Recent research has highlighted how important it is to take a break at regular intervals throughout the day. When a three month survey was undertaken at Sheffield University involving 850,000 people they found that responses, rapid perception and decision-making were better, more effective when people avoided cramming intensively and applied a looser, more relaxed approach.
Blogs and bookshops are full of advice telling us how to manage stress, with techniques to remember, practice and apply. We each know what we "should" be doing to manage our stress levels...
Looking at different addictions, not every habit is dangerous. You can become addicted to learning, or addicted to working out, or even addicted to working. Anything in an overabundance can be unhealthy and unbalanced.
Everyone experiences ups and downs in their lives. Most people deal with these variations in mood on their own or with the assistance of friends or family. There may be times, though, when professional help is warranted to get you through an emotional rough spot.
Instead of constantly working, moving from one task to the next, let's explore ways to manage stress and burnout, be more appreciative of our lives, value our opportunities and challenges, whilst enjoying a positive perspective on life.
If your mindset needs support then the last thing I recommend you do is to go for the cheapest. Of course there may be exceptions to the rule, but in my book cheap often means incompetent, tacky, desperate and dangerous.
Stop every ninety minutes or so, take a break, eat something nourishing, drink something replenishing, move, look at a picture of someone you love, breathe mindfully, pray, nap, get out of your head and back into your body, remind yourself that you're a human being and not a human doing.
How many of us choose something - a car, house, job, career, partner, or life - and then complain about it? What a tremendous amount of wasted energy!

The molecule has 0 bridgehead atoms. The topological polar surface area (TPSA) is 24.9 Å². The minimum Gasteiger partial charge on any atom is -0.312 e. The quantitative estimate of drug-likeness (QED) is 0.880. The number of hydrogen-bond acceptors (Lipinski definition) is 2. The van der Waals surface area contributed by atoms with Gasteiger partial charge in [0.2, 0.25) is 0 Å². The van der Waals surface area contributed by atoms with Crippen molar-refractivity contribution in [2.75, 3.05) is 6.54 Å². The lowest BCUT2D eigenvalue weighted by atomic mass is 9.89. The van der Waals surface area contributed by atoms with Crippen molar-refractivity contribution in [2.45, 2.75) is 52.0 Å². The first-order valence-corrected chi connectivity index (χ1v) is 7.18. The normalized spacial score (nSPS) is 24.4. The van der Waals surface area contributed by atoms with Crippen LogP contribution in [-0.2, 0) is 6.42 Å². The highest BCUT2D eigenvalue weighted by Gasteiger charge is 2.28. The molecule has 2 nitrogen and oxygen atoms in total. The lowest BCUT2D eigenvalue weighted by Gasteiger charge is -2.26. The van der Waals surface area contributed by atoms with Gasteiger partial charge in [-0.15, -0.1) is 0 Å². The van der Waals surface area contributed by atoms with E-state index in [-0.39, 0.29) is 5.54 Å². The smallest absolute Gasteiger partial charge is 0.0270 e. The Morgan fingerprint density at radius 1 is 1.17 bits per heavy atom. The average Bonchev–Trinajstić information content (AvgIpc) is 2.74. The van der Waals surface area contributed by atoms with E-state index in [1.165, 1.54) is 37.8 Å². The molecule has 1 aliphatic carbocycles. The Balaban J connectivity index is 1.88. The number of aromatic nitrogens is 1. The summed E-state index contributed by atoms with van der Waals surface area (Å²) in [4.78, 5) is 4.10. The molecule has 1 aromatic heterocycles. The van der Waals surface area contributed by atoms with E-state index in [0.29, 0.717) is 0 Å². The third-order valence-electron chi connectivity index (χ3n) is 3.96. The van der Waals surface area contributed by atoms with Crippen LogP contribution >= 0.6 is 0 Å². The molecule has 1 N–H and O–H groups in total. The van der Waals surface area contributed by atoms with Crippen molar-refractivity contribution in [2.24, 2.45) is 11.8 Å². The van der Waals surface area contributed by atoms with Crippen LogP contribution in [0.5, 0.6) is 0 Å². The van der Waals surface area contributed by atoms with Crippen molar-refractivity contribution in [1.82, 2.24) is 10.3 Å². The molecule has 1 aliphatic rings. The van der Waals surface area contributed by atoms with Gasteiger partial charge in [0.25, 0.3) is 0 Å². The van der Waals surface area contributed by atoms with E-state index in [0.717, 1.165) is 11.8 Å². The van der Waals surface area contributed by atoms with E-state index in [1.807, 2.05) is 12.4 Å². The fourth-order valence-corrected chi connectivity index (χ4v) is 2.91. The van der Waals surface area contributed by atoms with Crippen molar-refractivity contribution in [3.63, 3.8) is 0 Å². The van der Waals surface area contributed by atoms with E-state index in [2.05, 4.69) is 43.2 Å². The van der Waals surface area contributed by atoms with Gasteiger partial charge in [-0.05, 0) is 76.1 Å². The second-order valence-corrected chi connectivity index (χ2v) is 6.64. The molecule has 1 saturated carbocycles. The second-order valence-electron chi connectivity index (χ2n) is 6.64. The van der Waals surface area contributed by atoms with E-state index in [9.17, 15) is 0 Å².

We all need food and rest, so why do we often completely ignore one of the most important meals of the day - yes lunch? When our concentration is waning and our bodies are calling out for movement, why do we continue to sit chained to our desks, figuratively banging our heads against the brick wall that is our work?
Nowadays, you treat me like the enemy. I'm a disease to be feared, which, by the way, only makes me worse. Sitting at your desk, with your new-fangled worries, pressing all my buttons with nary an outlet in sight. Seriously, they don't call me a fight or flight response for nothing.
Opting for a part-time course isn't quite the bed of roses we would hope it to be. Of course we all know that anything worth doing is never going to be easy, but the perils of part-time study can be tough for even the most eager and well prepared among us.
For both men and women to truly 'have it all' we need flexibility in the way we work so that we can take better care of our own needs and those of our children. This is vital not only to help prevent burnout of the workforce but also to prevent the burnout of our children.
Where does being human, having your physical, mental and emotional needs met rank in your infinite to-do list? How do we create a structure where these are prioritised? Who should come first?
Judging by the content on social media, it appears that our ego's seem to believe that whenever we do something, if nobody's around to witness it - then it 'hasn't actually happened'.
I have worked in A&E, dealing with life and death every day. I never felt like this. I have worked in paediatrics and child safeguarding, coping with desperately sick and abused children. I never felt like this. I have delivered babies, been there when a stillbirth happens, tried in vain to resuscitate a child who did not have a chance at life while their parents looked on. I never felt like this. I have cared for stroke patients, cancer patients, sat and held hands as some died. I never felt like this. I have failed in this, my chosen career... I suddenly realised I couldn't carry on. Either I left, and made a new start caring for patients in a different way. Or I left full stop and was no longer a GP.
Being a positive person doesn't mean you don't feel pain or that you learn to suppress it - that wouldn't be healthy or helpful. It's more about knowing that while you may feel terrible, that feeling will pass. It genuinely helps.